Reactive energy and photovoltaic installation

Owners of photovoltaic installations are obliged to settle accounts with the electricity company, and there are various more and less clear-cut items on their bills. One aspect that can be questionable is the concept of so-called reactive power. What is reactive power? What does reactive power compensation consist of? Here is what you should know about reactive power.

What is reactive power?

Reactive energy is not consumed by appliances as is the case with active energy. Nevertheless, it is essential for the proper functioning of AC-powered equipment.

Reactive power, flowing between the load and the electrical grid, plays an important role in creating the specific electromagnetic field necessary to sustain the alternating current. It is reactive power that is responsible for the fact that the current can reach 50V one moment and jump to 300V the next.

In the case of reactive power, there is no consumption - the power circulates cyclically between the grid and consumers, causing additional load on transmission networks and voltage fluctuations. Reactive power is regularly taken from and returned to the grid.

In order to compensate for reactive power losses, suppliers set reactive power limits, which, if exceeded, incur additional charges for consumers. Understanding this issue is important for PV owners to manage their reactive power effectively and avoid additional costs.

Reactive power photovoltaics - what generates reactive power in a house with a photovoltaic installation?

Reactive energy in the context of photovoltaics most often occurs as a result of the operation of an inverter. Its main task is to convert DC energy into AC energy, resulting in the generation of inductive reactive energy.

In practice, it can be argued that it is rarely small-scale PV installations that are the main source of excess inductive reactive energy, rather common household electrical appliances are responsible for the additional load on transmission grids and, consequently, the excessive production of reactive energy.

It is worth noting that the need to compensate for reactive power, for example through the use of capacitor banks, mainly affects photovoltaic power plants and larger companies, not individual households. In practice, this means that owners of small photovoltaic installations rarely have to worry about excess reactive power, and the problem mainly affects large-scale energy infrastructure.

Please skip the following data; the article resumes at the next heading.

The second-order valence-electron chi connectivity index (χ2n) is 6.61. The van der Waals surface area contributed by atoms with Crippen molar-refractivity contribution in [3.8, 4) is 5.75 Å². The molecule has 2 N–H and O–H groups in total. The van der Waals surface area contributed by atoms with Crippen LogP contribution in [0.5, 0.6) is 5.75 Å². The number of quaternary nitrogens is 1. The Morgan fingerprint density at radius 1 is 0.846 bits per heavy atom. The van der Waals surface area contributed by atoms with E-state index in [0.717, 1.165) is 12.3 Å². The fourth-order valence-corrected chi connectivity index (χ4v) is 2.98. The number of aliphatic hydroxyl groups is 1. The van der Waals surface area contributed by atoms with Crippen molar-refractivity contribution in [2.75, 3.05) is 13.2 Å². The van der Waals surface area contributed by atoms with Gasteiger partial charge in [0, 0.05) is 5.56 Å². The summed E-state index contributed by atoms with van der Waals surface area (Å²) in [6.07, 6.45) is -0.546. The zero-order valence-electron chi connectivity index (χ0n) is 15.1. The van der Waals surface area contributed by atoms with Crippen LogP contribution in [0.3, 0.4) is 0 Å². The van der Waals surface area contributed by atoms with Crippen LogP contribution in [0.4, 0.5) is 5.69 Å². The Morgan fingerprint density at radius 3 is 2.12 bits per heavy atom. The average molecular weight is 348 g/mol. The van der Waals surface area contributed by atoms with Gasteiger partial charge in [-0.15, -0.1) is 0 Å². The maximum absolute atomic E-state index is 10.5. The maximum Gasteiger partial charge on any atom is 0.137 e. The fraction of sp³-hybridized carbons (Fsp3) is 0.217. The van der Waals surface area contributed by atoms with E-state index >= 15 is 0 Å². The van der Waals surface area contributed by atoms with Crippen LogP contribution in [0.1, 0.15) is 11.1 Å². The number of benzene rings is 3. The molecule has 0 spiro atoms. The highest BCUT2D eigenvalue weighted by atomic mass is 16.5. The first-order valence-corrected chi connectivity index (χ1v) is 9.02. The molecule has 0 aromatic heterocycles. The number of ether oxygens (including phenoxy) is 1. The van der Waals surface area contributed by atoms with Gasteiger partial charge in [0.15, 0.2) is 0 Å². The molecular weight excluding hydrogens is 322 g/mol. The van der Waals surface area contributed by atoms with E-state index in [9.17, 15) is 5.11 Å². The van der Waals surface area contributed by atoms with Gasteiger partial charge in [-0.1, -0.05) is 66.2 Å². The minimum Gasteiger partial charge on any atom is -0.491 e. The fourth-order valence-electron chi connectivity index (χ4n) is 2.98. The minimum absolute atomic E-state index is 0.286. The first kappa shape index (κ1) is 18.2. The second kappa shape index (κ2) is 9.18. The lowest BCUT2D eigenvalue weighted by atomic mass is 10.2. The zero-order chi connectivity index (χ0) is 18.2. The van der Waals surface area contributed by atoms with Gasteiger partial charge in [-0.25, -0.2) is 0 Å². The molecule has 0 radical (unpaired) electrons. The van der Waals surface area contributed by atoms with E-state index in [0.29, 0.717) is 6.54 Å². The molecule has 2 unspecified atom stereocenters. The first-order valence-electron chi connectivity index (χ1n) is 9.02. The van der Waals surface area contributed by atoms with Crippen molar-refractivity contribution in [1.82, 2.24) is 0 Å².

Impact of PV installations on reactive power billing

Photovoltaic installations consist of various devices, such as solar cables, power optimisers or inverters, which can generate some reactive power consumption. However, for small domestic micro-installations, such impacts are so limited that the risk of reactive power charges is minimal. The challenge may be more in the use of sets of more than 50 kWp.

For small, domestic micro-installations, the impact of the listed equipment on the generation of reactive energy is usually small, increasing the certainty of avoiding additional costs associated with reactive energy charges. However, for larger installations, such as small photovoltaic farms, the need to use more equipment results in increased reactive energy consumption. In order to optimise the return on investment for larger capacity solar panels, considering the use of special compensators can be key.

The use of appropriate power compensators in photovoltaic installations makes it possible to effectively reduce the reactive energy generated, which can contribute to maximising the efficiency and cost-effectiveness of such installations. It is therefore worth paying attention to these aspects, especially when planning and maintaining larger photovoltaic farms.

Reactive power compensation for lower bills

Although the problem of excessive reactive power consumption mainly affects photovoltaic farms, it can also arise with small domestic micro-installations.

In order to optimise reactive power consumption, the owner of a backyard micro-installation can opt for a capacitor battery. This special battery generates the opposite reactive energy directly at the consumer, eliminating the need to transmit it through the electricity grid. With the use of a capacitor bank, the reactive energy only flows between the reactive power compensator and the load. Although the owner of a micro-installation is not obliged to compensate for reactive power, he or she can choose to install compensation devices. Before making a decision, however, it is worth carefully comparing the reactive energy charges with the cost of purchasing and installing these devices.

At Sollab, we take care of the selection of equipment to optimise costs if required - see the manufacturer's website for more information:




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